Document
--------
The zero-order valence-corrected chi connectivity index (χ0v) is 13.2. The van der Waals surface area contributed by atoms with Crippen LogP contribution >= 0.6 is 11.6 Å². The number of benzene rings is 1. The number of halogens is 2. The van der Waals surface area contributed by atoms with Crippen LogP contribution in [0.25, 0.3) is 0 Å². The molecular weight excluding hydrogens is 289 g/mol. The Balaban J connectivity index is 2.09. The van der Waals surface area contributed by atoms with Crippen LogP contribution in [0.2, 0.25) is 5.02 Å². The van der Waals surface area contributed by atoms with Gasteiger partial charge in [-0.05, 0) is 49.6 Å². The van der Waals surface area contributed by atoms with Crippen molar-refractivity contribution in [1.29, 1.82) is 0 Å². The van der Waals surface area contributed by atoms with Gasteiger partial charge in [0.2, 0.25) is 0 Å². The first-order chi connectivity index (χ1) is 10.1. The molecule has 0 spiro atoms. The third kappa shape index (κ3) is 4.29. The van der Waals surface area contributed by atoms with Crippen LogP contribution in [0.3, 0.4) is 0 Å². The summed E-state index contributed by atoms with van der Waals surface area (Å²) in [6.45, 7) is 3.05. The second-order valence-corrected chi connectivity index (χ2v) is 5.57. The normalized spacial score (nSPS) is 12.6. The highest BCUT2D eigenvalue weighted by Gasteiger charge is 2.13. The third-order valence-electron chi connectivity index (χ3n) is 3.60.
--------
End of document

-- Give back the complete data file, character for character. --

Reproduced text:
The zero-order valence-corrected chi connectivity index (χ0v) is 13.2. The van der Waals surface area contributed by atoms with Crippen LogP contribution >= 0.6 is 11.6 Å². The number of benzene rings is 1. The number of halogens is 2. The van der Waals surface area contributed by atoms with Crippen LogP contribution in [0.25, 0.3) is 0 Å². The molecular weight excluding hydrogens is 289 g/mol. The Balaban J connectivity index is 2.09. The van der Waals surface area contributed by atoms with Crippen LogP contribution in [0.2, 0.25) is 5.02 Å². The van der Waals surface area contributed by atoms with Gasteiger partial charge in [-0.05, 0) is 49.6 Å². The van der Waals surface area contributed by atoms with Crippen molar-refractivity contribution in [1.29, 1.82) is 0 Å². The van der Waals surface area contributed by atoms with Gasteiger partial charge in [0.2, 0.25) is 0 Å². The first-order chi connectivity index (χ1) is 10.1. The molecule has 0 spiro atoms. The third kappa shape index (κ3) is 4.29. The van der Waals surface area contributed by atoms with Crippen LogP contribution in [0.3, 0.4) is 0 Å². The summed E-state index contributed by atoms with van der Waals surface area (Å²) in [6.45, 7) is 3.05. The second-order valence-corrected chi connectivity index (χ2v) is 5.57. The normalized spacial score (nSPS) is 12.6. The highest BCUT2D eigenvalue weighted by Gasteiger charge is 2.13. The third-order valence-electron chi connectivity index (χ3n) is 3.60.